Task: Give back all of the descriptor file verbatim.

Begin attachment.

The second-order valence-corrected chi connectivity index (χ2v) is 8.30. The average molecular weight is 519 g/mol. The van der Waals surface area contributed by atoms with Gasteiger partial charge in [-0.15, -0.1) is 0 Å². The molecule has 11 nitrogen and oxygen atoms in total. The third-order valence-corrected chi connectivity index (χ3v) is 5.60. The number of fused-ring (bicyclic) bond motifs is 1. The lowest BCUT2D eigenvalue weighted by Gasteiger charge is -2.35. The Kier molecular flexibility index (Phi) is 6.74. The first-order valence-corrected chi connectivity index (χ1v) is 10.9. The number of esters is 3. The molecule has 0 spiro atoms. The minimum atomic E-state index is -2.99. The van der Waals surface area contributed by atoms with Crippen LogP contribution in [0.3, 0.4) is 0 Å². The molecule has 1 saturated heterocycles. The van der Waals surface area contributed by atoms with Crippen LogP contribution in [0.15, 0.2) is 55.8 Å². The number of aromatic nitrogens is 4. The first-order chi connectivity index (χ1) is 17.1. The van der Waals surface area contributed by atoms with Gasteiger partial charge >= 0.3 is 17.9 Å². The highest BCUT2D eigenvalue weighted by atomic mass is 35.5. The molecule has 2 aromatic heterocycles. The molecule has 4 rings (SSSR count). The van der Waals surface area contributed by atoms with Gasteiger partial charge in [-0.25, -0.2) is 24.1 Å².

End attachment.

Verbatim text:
The second-order valence-corrected chi connectivity index (χ2v) is 8.30. The average molecular weight is 519 g/mol. The van der Waals surface area contributed by atoms with Gasteiger partial charge in [-0.15, -0.1) is 0 Å². The molecule has 11 nitrogen and oxygen atoms in total. The third-order valence-corrected chi connectivity index (χ3v) is 5.60. The number of fused-ring (bicyclic) bond motifs is 1. The lowest BCUT2D eigenvalue weighted by Gasteiger charge is -2.35. The Kier molecular flexibility index (Phi) is 6.74. The first-order valence-corrected chi connectivity index (χ1v) is 10.9. The number of esters is 3. The molecule has 0 spiro atoms. The minimum atomic E-state index is -2.99. The van der Waals surface area contributed by atoms with Crippen LogP contribution in [0.3, 0.4) is 0 Å². The molecule has 1 saturated heterocycles. The van der Waals surface area contributed by atoms with Crippen LogP contribution in [0.15, 0.2) is 55.8 Å². The number of aromatic nitrogens is 4. The first-order chi connectivity index (χ1) is 17.1. The van der Waals surface area contributed by atoms with Gasteiger partial charge >= 0.3 is 17.9 Å². The highest BCUT2D eigenvalue weighted by atomic mass is 35.5. The molecule has 2 aromatic heterocycles. The molecule has 4 rings (SSSR count). The van der Waals surface area contributed by atoms with Gasteiger partial charge in [-0.25, -0.2) is 24.1 Å².